It is a rare gift to make the intrinsically dull interesting, to tell you things you thought you didn’t want to know in a compelling manner – imagine a biography of Charles Lamb, say, that dealt exclusively with his nine-to-five at the East India Office and you have the literary equivalent – and Knight has that gift in spades.
– David Crane, reviewing Roger Knight, Britain Against Napoleon in The Australian, sec: Review, 7/12/13, p.18.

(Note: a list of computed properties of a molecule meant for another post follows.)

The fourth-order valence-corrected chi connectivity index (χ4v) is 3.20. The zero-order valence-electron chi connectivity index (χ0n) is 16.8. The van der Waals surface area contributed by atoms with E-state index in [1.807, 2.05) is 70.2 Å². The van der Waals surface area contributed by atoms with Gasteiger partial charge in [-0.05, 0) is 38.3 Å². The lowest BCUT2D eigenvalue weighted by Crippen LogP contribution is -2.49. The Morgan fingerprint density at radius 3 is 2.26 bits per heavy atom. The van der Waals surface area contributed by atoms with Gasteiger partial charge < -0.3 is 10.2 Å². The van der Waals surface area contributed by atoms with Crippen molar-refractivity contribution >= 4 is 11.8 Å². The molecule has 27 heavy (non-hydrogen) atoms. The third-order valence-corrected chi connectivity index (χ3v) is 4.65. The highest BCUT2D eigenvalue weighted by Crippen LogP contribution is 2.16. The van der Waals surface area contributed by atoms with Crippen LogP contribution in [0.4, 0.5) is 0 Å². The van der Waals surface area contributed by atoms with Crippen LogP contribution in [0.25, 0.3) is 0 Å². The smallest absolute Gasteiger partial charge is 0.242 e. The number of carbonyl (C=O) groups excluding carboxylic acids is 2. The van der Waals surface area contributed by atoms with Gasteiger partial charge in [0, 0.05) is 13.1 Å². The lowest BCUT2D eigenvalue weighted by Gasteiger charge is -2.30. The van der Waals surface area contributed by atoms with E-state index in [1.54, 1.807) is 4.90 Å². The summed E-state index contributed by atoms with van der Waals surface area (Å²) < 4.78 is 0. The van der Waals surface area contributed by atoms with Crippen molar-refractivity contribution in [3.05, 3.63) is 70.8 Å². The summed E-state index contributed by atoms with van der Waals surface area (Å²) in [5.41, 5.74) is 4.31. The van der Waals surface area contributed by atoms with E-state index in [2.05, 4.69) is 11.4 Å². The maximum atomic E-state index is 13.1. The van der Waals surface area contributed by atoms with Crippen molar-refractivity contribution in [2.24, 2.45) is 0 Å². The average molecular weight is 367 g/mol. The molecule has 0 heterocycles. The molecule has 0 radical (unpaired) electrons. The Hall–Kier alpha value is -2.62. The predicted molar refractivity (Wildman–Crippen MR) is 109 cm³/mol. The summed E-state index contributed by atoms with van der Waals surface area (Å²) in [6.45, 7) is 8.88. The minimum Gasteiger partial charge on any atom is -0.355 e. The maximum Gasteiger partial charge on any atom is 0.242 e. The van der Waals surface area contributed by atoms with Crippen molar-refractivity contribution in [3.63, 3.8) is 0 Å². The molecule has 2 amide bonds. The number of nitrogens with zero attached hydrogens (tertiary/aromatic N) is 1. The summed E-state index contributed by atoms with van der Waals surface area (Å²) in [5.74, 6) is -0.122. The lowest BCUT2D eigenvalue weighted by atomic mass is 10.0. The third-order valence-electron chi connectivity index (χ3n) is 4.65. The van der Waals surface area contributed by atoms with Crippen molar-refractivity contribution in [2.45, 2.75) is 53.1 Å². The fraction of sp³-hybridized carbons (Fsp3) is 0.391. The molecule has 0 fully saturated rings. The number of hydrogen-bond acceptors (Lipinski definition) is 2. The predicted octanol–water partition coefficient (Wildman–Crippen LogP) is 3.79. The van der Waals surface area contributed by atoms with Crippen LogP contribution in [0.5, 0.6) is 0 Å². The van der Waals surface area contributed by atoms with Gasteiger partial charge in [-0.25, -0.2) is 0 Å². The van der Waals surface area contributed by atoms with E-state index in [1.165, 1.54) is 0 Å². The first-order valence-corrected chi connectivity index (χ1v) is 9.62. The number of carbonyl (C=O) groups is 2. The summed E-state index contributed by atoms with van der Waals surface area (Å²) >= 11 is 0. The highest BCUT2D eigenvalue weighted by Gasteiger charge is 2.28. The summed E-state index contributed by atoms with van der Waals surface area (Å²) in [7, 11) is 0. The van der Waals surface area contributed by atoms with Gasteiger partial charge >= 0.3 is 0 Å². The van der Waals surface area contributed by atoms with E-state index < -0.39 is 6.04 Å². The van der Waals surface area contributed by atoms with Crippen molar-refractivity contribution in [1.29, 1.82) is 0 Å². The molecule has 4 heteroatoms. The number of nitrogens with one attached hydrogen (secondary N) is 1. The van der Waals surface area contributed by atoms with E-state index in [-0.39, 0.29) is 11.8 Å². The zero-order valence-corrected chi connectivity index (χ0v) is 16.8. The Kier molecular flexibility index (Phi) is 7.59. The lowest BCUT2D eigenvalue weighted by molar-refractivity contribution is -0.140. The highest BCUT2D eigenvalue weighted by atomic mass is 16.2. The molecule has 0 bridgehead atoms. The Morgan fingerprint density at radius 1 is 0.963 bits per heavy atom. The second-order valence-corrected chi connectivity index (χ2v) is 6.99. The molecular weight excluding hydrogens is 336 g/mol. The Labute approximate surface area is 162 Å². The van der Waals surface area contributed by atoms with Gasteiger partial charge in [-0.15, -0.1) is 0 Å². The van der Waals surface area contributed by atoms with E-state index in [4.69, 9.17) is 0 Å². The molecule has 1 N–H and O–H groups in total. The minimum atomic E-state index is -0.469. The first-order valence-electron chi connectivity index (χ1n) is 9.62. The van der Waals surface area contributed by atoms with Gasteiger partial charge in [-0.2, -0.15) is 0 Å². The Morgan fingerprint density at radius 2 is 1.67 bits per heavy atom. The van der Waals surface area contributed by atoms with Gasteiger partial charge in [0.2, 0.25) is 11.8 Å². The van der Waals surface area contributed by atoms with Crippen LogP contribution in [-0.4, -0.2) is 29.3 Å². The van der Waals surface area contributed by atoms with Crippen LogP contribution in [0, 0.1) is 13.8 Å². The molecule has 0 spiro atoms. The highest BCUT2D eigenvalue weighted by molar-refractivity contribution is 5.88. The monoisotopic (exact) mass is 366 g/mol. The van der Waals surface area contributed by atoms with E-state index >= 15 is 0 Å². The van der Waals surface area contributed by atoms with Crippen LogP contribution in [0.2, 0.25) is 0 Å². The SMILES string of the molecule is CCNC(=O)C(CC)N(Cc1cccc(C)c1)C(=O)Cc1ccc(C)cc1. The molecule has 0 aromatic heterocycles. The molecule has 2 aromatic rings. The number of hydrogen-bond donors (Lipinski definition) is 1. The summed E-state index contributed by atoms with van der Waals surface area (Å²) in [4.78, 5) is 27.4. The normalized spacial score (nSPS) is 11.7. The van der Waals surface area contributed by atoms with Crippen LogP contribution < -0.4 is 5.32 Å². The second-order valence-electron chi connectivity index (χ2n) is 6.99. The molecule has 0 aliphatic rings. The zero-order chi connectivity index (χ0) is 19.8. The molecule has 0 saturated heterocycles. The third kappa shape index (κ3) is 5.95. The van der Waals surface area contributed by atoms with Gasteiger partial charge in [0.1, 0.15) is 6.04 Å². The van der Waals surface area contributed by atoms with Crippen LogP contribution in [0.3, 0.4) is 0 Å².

The best book reviews give important insights into what makes writing work, and this is one of those moments. The book’s subject matter is the ‘government contracts and procurement’ and the ‘mechanics of trade and finance’ powering Britain’s war against Napoleon. I almost want to read it, just to see how these things are made interesting.

Can you think of other examples of what the reviewer is talking about, the dull made interesting?